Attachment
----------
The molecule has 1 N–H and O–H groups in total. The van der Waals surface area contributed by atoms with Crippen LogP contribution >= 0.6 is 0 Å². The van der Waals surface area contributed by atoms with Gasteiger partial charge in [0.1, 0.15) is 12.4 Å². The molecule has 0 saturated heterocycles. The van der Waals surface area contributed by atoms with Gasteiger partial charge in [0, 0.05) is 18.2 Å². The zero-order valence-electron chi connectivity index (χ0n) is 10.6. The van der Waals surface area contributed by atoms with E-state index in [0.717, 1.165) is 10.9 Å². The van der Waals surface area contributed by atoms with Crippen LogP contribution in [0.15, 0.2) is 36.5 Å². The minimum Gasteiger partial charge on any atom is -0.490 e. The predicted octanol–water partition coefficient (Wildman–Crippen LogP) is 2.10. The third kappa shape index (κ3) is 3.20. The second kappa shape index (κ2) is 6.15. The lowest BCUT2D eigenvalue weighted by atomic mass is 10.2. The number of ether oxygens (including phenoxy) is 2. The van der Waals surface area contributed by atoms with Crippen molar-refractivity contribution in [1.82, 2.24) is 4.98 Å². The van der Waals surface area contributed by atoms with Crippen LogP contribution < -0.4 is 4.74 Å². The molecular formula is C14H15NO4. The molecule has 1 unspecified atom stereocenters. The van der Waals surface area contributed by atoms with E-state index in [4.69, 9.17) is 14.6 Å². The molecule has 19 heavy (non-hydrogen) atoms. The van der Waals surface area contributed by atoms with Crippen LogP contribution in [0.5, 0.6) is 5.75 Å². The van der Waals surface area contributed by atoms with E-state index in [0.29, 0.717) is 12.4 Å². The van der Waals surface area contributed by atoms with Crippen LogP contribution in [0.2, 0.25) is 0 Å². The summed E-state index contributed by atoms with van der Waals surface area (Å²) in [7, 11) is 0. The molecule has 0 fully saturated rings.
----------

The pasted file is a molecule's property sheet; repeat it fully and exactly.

The molecule has 1 N–H and O–H groups in total. The van der Waals surface area contributed by atoms with Crippen LogP contribution >= 0.6 is 0 Å². The van der Waals surface area contributed by atoms with Gasteiger partial charge in [0.1, 0.15) is 12.4 Å². The molecule has 0 saturated heterocycles. The van der Waals surface area contributed by atoms with Gasteiger partial charge in [0, 0.05) is 18.2 Å². The zero-order valence-electron chi connectivity index (χ0n) is 10.6. The van der Waals surface area contributed by atoms with E-state index in [0.717, 1.165) is 10.9 Å². The van der Waals surface area contributed by atoms with Crippen LogP contribution in [0.15, 0.2) is 36.5 Å². The minimum Gasteiger partial charge on any atom is -0.490 e. The predicted octanol–water partition coefficient (Wildman–Crippen LogP) is 2.10. The third kappa shape index (κ3) is 3.20. The second kappa shape index (κ2) is 6.15. The lowest BCUT2D eigenvalue weighted by atomic mass is 10.2. The number of ether oxygens (including phenoxy) is 2. The van der Waals surface area contributed by atoms with Crippen molar-refractivity contribution in [1.82, 2.24) is 4.98 Å². The van der Waals surface area contributed by atoms with Crippen LogP contribution < -0.4 is 4.74 Å². The molecular formula is C14H15NO4. The molecule has 1 unspecified atom stereocenters. The van der Waals surface area contributed by atoms with E-state index in [4.69, 9.17) is 14.6 Å². The molecule has 19 heavy (non-hydrogen) atoms. The van der Waals surface area contributed by atoms with Crippen LogP contribution in [0.5, 0.6) is 5.75 Å². The van der Waals surface area contributed by atoms with E-state index in [0.29, 0.717) is 12.4 Å². The van der Waals surface area contributed by atoms with Crippen LogP contribution in [0.2, 0.25) is 0 Å². The summed E-state index contributed by atoms with van der Waals surface area (Å²) in [7, 11) is 0. The molecule has 0 fully saturated rings.